iOS versus Windows 8 versus Android – developer ecosystem

Let’s study the pros and cons.

Apple have the sanest API/platform evolution and the best IDE. I have hated IDEs ever since they first came out in the 90s. Xcode circa 3.2 is the first IDE I will deign to use and frankly I find it amazing. Many reviews criticized Xcode for being crappy compared to Visual Studio and I could not fathom why so many people said the same thing, when I found Xcode’s auto-completion, etc… to be superior to Visual Studio’s. I later realized it wasn’t until Xcode 3.2 that Apple finally got it right. Visual Studio would have been fine, but that blasted PoS crashes on me even when I’m just doing something as innocuous as tweaking color syntax highlighting. As for Eclipse (what Android developers use), it is certainly supposed to have everything but the kitchen sink, but my impression is that it is even less elegant than Visual Studio and the UI exhibits the lag so typical of Java apps (at least this was how I remember it when using it for Flex).

Microsoft’s .Net CLR is by far the most advanced platform to program under and waaaaay ahead of Objective-C. Objective-C was the most advanced platform by far back when NeXT was just introduced (compared to the Stone Age Win32/MFC and pre-Stone Age OS 8/9 development tools) and this is what makes it still (barely) bearable to develop for today. But someone who’s used to programming under, say, Python or Ruby (both available under .NET) is going to kick, swear, and scream when taken back to the Bronze Age of Objective-C programming. C# programmers (Iron Age ;-D) might not kick or scream as much but will still definitely find plenty to cuss about.

HOWEVER – and this is the big caveat – it sadly seems to be the case that garbage collection – much less utilizing a VM – is still untenable on today’s mobile hardware. iOS programs have astoundingly smooth and responsive animation in comparison to the crApp available for Android. All the widely hyped JIT compiler advances for Java  just still can’t cut it for games up to this day. The next generation of Windows 8 Metro-based apps will developed using either .NET or JIT-compiled Javascript. Both of these technologies are VM-based and use GC and will definitely be easier for the programmer but it remains to be seen if games written with them will be as terribly jerky as for Android or if they will approach or – I fervently hope – equal the seamlessly smooth animation of games on iOS.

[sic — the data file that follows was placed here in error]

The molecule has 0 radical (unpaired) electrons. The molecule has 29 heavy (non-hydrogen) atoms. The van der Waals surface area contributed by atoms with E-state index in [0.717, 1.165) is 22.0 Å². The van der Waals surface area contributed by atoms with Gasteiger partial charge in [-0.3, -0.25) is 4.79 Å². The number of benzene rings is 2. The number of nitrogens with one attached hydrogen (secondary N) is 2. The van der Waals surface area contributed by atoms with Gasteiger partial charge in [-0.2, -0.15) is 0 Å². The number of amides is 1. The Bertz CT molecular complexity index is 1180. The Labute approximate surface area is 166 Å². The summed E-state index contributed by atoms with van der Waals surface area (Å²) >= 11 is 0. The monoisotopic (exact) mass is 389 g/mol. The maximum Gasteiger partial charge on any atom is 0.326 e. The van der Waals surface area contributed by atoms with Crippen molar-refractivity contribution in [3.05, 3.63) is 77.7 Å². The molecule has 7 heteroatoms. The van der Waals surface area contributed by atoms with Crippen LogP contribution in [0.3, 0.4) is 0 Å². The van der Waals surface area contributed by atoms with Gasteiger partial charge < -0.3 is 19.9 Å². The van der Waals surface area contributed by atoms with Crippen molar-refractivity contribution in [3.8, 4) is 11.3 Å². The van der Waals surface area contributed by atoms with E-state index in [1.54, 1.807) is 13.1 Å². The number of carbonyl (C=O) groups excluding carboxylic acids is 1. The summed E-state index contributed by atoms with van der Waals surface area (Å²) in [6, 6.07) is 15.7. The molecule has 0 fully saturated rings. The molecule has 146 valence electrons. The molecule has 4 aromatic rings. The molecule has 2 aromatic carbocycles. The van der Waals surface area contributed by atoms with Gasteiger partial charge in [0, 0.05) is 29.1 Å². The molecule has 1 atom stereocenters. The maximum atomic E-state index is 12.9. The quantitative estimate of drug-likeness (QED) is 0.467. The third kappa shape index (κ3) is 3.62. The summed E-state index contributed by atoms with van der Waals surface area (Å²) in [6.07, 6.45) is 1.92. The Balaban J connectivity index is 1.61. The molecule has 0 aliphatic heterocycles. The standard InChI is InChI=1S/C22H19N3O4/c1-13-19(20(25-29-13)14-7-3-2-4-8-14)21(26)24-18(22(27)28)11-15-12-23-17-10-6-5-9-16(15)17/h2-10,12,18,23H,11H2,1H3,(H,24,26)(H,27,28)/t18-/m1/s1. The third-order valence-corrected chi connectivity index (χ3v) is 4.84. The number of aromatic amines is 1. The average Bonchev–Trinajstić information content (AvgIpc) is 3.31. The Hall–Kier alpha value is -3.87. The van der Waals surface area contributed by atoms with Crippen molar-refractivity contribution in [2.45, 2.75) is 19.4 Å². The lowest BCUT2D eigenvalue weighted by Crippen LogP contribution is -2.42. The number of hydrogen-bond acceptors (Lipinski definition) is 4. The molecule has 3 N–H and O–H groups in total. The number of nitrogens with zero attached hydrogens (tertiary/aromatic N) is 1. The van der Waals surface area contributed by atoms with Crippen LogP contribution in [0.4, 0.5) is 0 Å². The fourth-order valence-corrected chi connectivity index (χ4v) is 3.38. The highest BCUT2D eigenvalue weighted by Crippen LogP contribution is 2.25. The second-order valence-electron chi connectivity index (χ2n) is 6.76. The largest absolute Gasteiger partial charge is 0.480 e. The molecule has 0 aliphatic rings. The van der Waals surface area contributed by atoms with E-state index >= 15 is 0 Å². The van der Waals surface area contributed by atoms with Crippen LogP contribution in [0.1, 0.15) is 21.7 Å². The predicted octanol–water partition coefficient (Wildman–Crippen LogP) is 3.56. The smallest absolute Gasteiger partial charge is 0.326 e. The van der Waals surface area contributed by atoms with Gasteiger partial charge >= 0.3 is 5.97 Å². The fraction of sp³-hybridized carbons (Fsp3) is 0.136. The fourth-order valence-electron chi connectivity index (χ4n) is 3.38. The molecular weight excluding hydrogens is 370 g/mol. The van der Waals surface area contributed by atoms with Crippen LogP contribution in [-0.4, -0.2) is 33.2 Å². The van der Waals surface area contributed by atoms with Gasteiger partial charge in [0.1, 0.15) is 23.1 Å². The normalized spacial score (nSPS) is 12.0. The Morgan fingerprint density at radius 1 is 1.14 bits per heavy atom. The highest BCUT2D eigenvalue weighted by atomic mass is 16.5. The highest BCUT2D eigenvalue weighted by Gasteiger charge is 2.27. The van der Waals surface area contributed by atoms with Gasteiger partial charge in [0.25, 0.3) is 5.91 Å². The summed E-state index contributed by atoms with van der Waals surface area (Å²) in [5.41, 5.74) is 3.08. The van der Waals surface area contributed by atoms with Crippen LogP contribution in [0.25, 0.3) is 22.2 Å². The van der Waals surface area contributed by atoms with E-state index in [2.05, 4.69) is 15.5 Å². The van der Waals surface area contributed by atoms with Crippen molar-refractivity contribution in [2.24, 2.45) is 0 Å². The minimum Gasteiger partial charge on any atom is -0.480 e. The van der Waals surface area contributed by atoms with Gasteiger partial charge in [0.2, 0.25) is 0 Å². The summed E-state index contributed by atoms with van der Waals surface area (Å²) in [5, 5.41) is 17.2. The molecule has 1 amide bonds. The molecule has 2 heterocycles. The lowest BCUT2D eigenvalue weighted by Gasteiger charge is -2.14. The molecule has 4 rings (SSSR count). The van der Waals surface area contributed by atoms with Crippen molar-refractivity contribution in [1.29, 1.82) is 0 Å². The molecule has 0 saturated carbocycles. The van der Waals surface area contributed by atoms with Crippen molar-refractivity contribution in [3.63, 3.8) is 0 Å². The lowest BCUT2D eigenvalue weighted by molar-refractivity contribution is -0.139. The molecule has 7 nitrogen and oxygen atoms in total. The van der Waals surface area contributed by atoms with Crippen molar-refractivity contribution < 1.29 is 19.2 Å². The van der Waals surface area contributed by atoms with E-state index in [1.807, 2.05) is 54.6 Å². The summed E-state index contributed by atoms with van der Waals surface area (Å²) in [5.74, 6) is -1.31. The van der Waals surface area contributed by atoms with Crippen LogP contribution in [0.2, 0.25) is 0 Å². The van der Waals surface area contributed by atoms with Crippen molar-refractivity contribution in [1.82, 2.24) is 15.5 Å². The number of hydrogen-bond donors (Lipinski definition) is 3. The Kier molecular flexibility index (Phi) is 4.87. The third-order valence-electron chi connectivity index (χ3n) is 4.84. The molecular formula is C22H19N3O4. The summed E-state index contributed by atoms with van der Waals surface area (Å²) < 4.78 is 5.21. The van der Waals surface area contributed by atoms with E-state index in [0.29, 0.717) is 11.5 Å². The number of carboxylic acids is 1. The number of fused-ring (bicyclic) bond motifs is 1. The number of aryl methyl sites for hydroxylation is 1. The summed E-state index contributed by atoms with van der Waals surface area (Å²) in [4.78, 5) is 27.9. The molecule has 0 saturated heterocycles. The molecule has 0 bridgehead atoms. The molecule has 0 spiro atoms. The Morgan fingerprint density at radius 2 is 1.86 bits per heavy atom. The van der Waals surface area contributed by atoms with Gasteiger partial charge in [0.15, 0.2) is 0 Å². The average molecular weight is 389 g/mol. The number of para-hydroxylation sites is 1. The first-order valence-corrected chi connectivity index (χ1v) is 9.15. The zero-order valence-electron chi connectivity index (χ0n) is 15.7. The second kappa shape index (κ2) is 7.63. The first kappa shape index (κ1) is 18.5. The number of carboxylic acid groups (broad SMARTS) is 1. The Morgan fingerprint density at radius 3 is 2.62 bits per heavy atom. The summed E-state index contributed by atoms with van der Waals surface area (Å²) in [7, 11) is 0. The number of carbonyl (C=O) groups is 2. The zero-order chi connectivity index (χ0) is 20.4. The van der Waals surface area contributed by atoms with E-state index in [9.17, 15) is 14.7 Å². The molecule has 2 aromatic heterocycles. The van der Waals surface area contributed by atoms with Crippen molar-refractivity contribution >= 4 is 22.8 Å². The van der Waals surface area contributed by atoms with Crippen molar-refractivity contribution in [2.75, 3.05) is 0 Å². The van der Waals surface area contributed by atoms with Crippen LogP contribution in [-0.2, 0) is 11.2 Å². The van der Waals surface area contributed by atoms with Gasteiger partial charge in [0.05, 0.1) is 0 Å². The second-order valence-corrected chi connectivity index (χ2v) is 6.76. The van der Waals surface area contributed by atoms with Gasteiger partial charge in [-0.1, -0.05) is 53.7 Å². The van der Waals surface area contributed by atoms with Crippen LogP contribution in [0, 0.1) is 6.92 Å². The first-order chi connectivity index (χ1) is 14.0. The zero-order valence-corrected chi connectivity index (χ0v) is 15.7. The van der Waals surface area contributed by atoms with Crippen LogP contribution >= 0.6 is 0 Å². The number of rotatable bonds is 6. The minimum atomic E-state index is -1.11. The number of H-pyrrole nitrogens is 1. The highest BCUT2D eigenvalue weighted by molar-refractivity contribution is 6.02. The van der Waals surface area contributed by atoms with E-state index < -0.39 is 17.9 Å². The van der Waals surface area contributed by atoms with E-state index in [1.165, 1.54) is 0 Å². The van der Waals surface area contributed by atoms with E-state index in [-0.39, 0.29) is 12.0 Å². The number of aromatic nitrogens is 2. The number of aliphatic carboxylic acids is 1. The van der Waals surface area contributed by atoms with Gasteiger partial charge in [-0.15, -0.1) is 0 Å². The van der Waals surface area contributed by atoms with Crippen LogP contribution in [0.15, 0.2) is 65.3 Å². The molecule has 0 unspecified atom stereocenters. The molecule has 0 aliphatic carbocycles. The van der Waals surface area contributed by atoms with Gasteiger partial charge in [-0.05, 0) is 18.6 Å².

What is notable is how Microsoft opted to go with a (re-?)implementation of Javascript that runs on its own VM(?) as opposed to a CLR-based one (e.g. interestingly enough –  not the Javascript.NET which was already around before). This is very telling and it may hint at some specialized speed improvements.  Google may hype their JIT technology (e.g. V8 et al) to the high heavens, but the performance of games on Android tells us that their JIT technology is still a long, long, long way from native code performance.

On the other hand, while Microsoft is relatively quiet about their JIT work (or perhaps only because they eschew Youtube for Channel9), few people know that one of the most performant Java JIT-compiling VM ever made was the one Microsoft made for IE circa v4/v5 and that this remained faster than many Hotspot JVMs that came much later (and perhaps even to this day?).  Microsoft seems to have some superb compiler engineers and this may be (big maybe) why they have elected to go with a non-.NET Javascript on top of WinRT rather than use the CLR which, we hope, will be good enough for fast action games.  I think it is pretty obvious by now that the CLR – while clearly the technology of the future – still introduces too much overhead to get good performance on mobile hardware.

On the other hand, if Windows 8 action games will still need to be coded in C++, I think I’ll happily use Objective-C first and wait for the hardware to catch up to the CLR before venturing into games for the Metro environment. C++ is lipstick on a pig, garish and hideous, whereas Objective-C’s minimalist additions to C syntax together with its sanely designed runtime and library, are actually a significant enhancement over C even if still far from the convenience of its VM-based competitors – C#, Ruby, Python, etc…

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